18
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I define the method of combining a sequence to mean that every number in the sequence is concatenated as a string, then that result is made an integer.

[1, 2, 3] -> 123

For every finite sequence of at least 3 consecutive integers, missing exactly one element in the sequence, and this missing element may not be the first or last element in the sequence, output the integer resulting from the combined sequence. I am referring to this as a "singly lossy integer".

[1, 2, 3] -> {1, 3} (missing an element) -> 13

This sequence of singly lossy integers is the union of the following subsequences (partitions?):

The first subsequence {n, n+2} is A032607.

{n, n+2}            -> 13, 24, 35, 46, 57, 68, 79, 810, 911, 1012, ...
{n, n+1, n+3}       -> 124, 235, 346, ...
{n, n+2, n+3}       -> 134, 245, 356, ...
{n, n+1, n+2, n+4}  -> 1235, 2346, 3457, ...
{n, n+1, n+3, n+4}  -> 1245, 2356, 3467, ...
{n, n+2, n+3, n+4}  -> 1345, 2456, 3567, ...
... 
for n ∈ ℕ (integers >= 1)

These integers must be printed in ascending order. The first 25 singly lossy integers are below:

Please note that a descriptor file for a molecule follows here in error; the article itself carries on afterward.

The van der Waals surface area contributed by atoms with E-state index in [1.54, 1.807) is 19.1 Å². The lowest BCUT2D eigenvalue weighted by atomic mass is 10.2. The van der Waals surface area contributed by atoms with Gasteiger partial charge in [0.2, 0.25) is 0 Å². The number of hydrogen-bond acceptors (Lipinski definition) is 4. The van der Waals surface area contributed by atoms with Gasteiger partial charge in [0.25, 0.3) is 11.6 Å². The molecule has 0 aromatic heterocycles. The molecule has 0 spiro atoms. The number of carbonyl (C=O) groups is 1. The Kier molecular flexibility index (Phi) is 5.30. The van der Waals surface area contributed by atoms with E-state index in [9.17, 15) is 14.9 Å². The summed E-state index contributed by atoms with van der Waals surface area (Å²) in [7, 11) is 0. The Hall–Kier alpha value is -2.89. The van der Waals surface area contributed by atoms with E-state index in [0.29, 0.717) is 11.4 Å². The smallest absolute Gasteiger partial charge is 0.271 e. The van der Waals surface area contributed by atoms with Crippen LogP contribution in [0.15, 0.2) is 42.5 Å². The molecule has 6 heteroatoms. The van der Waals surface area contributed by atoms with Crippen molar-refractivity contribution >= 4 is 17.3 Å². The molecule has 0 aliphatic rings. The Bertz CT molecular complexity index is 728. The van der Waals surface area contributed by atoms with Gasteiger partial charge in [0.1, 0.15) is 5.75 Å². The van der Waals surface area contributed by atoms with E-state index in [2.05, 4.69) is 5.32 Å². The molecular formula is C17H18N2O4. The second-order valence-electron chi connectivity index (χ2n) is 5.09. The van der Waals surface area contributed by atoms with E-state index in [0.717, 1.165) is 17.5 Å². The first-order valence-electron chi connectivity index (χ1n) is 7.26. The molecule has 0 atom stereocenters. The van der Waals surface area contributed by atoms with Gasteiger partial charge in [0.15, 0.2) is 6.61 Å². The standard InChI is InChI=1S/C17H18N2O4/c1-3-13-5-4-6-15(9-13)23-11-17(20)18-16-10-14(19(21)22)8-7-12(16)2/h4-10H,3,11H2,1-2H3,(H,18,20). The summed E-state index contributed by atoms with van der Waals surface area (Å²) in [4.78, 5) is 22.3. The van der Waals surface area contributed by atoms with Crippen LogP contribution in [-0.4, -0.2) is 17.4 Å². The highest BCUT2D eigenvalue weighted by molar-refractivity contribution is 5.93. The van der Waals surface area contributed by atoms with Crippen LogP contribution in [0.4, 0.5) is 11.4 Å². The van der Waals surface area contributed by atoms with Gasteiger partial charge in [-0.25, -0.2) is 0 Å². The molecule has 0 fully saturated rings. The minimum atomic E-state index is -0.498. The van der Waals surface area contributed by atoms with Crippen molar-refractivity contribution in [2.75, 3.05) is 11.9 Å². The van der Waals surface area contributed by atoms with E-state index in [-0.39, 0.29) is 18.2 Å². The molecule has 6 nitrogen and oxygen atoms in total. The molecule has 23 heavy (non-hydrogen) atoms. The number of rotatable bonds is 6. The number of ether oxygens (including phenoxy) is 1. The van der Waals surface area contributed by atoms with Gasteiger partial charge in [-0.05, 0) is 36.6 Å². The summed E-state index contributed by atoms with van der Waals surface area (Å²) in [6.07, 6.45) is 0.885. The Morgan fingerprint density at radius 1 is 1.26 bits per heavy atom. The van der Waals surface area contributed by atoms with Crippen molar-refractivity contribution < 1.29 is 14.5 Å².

13, 24, 35, 46, 57, 68, 79, 124, 134, 235, 245, 346, 356, 457, 467, 568, 578, 679, 689, 810, 911, 1012, 1113, 1214, 1235, ...

First 7597 Singly Lossy Integers

Ungolfed reference implementations. I made it to be faster, rather than smaller.

Rules:

  • Shortest code wins
  • You may either (say which one):
    • Print the singly lossy integers forever
    • Given a positive integer n, print or return the first n elements as a list, or a comma- or whitespace- delimited string.
  • You should support arbitrarily large integers if your language allows it, especially if you're printing forever.

Inspired by / Related

Note: There is not yet an entry in the OEIS for this sequence.

Another note: I named them the "Singly Lossy Integers" so that there could in turn be "Doubly Lossy Integers", "N-ly Lossy Integers", "(N+1)-ly Lossy Integers", and the "Lossy Integers" (union of all of these).

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  • \$\begingroup\$ I added a list of the first ~7600 elements, as well as a reference implementation I just completed in Python. \$\endgroup\$ – mbomb007 Feb 22 '16 at 22:10
  • 2
    \$\begingroup\$ This would be a fun fastest-code challenge. \$\endgroup\$ – Michael Klein Feb 23 '16 at 1:13